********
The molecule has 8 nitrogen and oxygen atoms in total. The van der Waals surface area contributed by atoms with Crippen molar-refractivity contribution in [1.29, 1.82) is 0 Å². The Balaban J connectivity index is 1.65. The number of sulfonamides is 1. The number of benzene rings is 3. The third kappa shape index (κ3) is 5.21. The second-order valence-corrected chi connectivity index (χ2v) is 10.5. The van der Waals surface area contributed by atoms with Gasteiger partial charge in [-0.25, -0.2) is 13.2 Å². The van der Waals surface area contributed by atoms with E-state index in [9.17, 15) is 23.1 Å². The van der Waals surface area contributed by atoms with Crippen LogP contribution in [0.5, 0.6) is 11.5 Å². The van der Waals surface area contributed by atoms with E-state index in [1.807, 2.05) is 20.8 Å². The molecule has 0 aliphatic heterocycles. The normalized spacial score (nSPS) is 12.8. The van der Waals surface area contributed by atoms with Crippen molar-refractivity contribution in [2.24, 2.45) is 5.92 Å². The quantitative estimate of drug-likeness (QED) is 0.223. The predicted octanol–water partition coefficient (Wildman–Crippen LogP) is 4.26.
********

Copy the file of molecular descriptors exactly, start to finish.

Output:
The molecule has 8 nitrogen and oxygen atoms in total. The van der Waals surface area contributed by atoms with Crippen molar-refractivity contribution in [1.29, 1.82) is 0 Å². The Balaban J connectivity index is 1.65. The number of sulfonamides is 1. The number of benzene rings is 3. The third kappa shape index (κ3) is 5.21. The second-order valence-corrected chi connectivity index (χ2v) is 10.5. The van der Waals surface area contributed by atoms with Gasteiger partial charge in [-0.25, -0.2) is 13.2 Å². The van der Waals surface area contributed by atoms with E-state index in [9.17, 15) is 23.1 Å². The van der Waals surface area contributed by atoms with Crippen LogP contribution in [0.5, 0.6) is 11.5 Å². The van der Waals surface area contributed by atoms with E-state index in [1.807, 2.05) is 20.8 Å². The molecule has 0 aliphatic heterocycles. The normalized spacial score (nSPS) is 12.8. The van der Waals surface area contributed by atoms with Crippen molar-refractivity contribution in [2.24, 2.45) is 5.92 Å². The quantitative estimate of drug-likeness (QED) is 0.223. The predicted octanol–water partition coefficient (Wildman–Crippen LogP) is 4.26.